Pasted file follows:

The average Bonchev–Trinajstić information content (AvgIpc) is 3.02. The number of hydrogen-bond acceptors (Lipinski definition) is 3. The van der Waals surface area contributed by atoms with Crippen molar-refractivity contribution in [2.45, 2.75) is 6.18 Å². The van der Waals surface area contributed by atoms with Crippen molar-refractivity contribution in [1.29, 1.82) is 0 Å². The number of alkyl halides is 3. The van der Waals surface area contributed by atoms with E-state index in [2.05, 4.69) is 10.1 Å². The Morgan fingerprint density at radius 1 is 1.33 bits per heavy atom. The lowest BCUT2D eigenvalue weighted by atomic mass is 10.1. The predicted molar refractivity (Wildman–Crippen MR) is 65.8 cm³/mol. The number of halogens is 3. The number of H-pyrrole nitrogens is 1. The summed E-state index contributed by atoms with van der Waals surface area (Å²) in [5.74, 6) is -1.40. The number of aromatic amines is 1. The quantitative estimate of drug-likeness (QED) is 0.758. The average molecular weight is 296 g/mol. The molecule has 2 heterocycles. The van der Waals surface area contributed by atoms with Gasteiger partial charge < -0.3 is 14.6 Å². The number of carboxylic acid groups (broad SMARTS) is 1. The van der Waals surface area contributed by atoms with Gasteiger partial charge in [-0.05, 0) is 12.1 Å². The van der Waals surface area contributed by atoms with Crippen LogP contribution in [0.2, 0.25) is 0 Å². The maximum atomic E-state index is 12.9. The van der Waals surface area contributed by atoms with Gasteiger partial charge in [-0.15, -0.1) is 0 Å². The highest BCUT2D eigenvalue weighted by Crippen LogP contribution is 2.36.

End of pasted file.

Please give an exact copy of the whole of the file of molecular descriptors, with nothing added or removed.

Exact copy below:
The average Bonchev–Trinajstić information content (AvgIpc) is 3.02. The number of hydrogen-bond acceptors (Lipinski definition) is 3. The van der Waals surface area contributed by atoms with Crippen molar-refractivity contribution in [2.45, 2.75) is 6.18 Å². The van der Waals surface area contributed by atoms with Crippen molar-refractivity contribution in [1.29, 1.82) is 0 Å². The number of alkyl halides is 3. The van der Waals surface area contributed by atoms with E-state index in [2.05, 4.69) is 10.1 Å². The Morgan fingerprint density at radius 1 is 1.33 bits per heavy atom. The lowest BCUT2D eigenvalue weighted by atomic mass is 10.1. The predicted molar refractivity (Wildman–Crippen MR) is 65.8 cm³/mol. The number of halogens is 3. The number of H-pyrrole nitrogens is 1. The summed E-state index contributed by atoms with van der Waals surface area (Å²) in [5.74, 6) is -1.40. The number of aromatic amines is 1. The quantitative estimate of drug-likeness (QED) is 0.758. The average molecular weight is 296 g/mol. The molecule has 2 heterocycles. The van der Waals surface area contributed by atoms with Gasteiger partial charge < -0.3 is 14.6 Å². The number of carboxylic acid groups (broad SMARTS) is 1. The van der Waals surface area contributed by atoms with Gasteiger partial charge in [-0.05, 0) is 12.1 Å². The van der Waals surface area contributed by atoms with Crippen LogP contribution in [0.2, 0.25) is 0 Å². The maximum atomic E-state index is 12.9. The van der Waals surface area contributed by atoms with Gasteiger partial charge in [-0.15, -0.1) is 0 Å². The highest BCUT2D eigenvalue weighted by Crippen LogP contribution is 2.36.